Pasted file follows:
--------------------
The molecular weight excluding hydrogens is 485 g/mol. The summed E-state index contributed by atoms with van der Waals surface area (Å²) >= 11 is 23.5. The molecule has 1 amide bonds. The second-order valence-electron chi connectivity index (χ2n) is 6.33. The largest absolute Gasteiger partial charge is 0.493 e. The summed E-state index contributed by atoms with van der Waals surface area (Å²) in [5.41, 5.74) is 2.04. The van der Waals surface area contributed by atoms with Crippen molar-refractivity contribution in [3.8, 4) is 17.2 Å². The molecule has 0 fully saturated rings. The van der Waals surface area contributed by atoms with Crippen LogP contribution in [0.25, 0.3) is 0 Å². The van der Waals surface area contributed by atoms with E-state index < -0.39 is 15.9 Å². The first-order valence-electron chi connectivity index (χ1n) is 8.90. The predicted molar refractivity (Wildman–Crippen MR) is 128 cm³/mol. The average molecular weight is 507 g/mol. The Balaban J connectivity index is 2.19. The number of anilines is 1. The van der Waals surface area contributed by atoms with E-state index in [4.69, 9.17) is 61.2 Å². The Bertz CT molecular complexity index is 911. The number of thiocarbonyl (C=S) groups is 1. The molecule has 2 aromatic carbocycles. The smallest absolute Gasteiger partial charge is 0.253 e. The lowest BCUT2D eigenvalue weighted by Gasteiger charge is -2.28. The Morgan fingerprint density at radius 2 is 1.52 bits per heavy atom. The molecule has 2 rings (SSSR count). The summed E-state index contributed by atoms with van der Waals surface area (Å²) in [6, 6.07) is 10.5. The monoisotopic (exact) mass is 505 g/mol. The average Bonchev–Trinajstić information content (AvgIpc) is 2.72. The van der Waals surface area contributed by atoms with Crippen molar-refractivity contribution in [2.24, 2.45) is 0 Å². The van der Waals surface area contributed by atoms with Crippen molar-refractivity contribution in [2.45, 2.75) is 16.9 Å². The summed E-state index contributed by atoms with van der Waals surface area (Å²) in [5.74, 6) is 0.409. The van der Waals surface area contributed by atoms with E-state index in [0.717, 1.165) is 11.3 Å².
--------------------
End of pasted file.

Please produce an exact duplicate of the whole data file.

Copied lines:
The molecular weight excluding hydrogens is 485 g/mol. The summed E-state index contributed by atoms with van der Waals surface area (Å²) >= 11 is 23.5. The molecule has 1 amide bonds. The second-order valence-electron chi connectivity index (χ2n) is 6.33. The largest absolute Gasteiger partial charge is 0.493 e. The summed E-state index contributed by atoms with van der Waals surface area (Å²) in [5.41, 5.74) is 2.04. The van der Waals surface area contributed by atoms with Crippen molar-refractivity contribution in [3.8, 4) is 17.2 Å². The molecule has 0 fully saturated rings. The van der Waals surface area contributed by atoms with Crippen LogP contribution in [0.25, 0.3) is 0 Å². The van der Waals surface area contributed by atoms with E-state index < -0.39 is 15.9 Å². The first-order valence-electron chi connectivity index (χ1n) is 8.90. The predicted molar refractivity (Wildman–Crippen MR) is 128 cm³/mol. The average molecular weight is 507 g/mol. The Balaban J connectivity index is 2.19. The number of anilines is 1. The van der Waals surface area contributed by atoms with E-state index in [4.69, 9.17) is 61.2 Å². The Bertz CT molecular complexity index is 911. The number of thiocarbonyl (C=S) groups is 1. The molecule has 2 aromatic carbocycles. The smallest absolute Gasteiger partial charge is 0.253 e. The lowest BCUT2D eigenvalue weighted by Gasteiger charge is -2.28. The Morgan fingerprint density at radius 2 is 1.52 bits per heavy atom. The molecule has 2 rings (SSSR count). The summed E-state index contributed by atoms with van der Waals surface area (Å²) in [6, 6.07) is 10.5. The monoisotopic (exact) mass is 505 g/mol. The average Bonchev–Trinajstić information content (AvgIpc) is 2.72. The van der Waals surface area contributed by atoms with Crippen molar-refractivity contribution in [2.24, 2.45) is 0 Å². The van der Waals surface area contributed by atoms with Crippen molar-refractivity contribution in [2.45, 2.75) is 16.9 Å². The summed E-state index contributed by atoms with van der Waals surface area (Å²) in [5.74, 6) is 0.409. The van der Waals surface area contributed by atoms with E-state index in [0.717, 1.165) is 11.3 Å².